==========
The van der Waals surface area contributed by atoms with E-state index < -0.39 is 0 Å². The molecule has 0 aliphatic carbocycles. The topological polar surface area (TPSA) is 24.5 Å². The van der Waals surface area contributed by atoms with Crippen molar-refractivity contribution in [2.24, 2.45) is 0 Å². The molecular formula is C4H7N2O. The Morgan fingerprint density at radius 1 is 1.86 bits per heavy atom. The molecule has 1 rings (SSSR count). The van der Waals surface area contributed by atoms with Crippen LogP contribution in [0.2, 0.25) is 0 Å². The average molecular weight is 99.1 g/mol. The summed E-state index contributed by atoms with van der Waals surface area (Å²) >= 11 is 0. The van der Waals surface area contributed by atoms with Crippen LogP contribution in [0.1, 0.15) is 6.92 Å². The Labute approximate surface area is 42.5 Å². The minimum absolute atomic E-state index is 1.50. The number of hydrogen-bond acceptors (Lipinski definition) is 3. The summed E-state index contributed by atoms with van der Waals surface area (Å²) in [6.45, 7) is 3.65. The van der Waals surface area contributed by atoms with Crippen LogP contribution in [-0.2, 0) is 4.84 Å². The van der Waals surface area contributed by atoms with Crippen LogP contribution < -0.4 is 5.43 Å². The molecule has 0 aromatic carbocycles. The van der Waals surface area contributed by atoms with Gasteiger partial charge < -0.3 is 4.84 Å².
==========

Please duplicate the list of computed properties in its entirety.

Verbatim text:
The van der Waals surface area contributed by atoms with E-state index < -0.39 is 0 Å². The molecule has 0 aliphatic carbocycles. The topological polar surface area (TPSA) is 24.5 Å². The van der Waals surface area contributed by atoms with Crippen molar-refractivity contribution in [2.24, 2.45) is 0 Å². The molecular formula is C4H7N2O. The Morgan fingerprint density at radius 1 is 1.86 bits per heavy atom. The molecule has 1 rings (SSSR count). The van der Waals surface area contributed by atoms with Crippen LogP contribution in [0.2, 0.25) is 0 Å². The average molecular weight is 99.1 g/mol. The summed E-state index contributed by atoms with van der Waals surface area (Å²) >= 11 is 0. The van der Waals surface area contributed by atoms with Crippen LogP contribution in [0.1, 0.15) is 6.92 Å². The Labute approximate surface area is 42.5 Å². The minimum absolute atomic E-state index is 1.50. The number of hydrogen-bond acceptors (Lipinski definition) is 3. The summed E-state index contributed by atoms with van der Waals surface area (Å²) in [6.45, 7) is 3.65. The van der Waals surface area contributed by atoms with Crippen LogP contribution in [-0.2, 0) is 4.84 Å². The van der Waals surface area contributed by atoms with Crippen LogP contribution < -0.4 is 5.43 Å². The molecule has 0 aromatic carbocycles. The van der Waals surface area contributed by atoms with Gasteiger partial charge < -0.3 is 4.84 Å².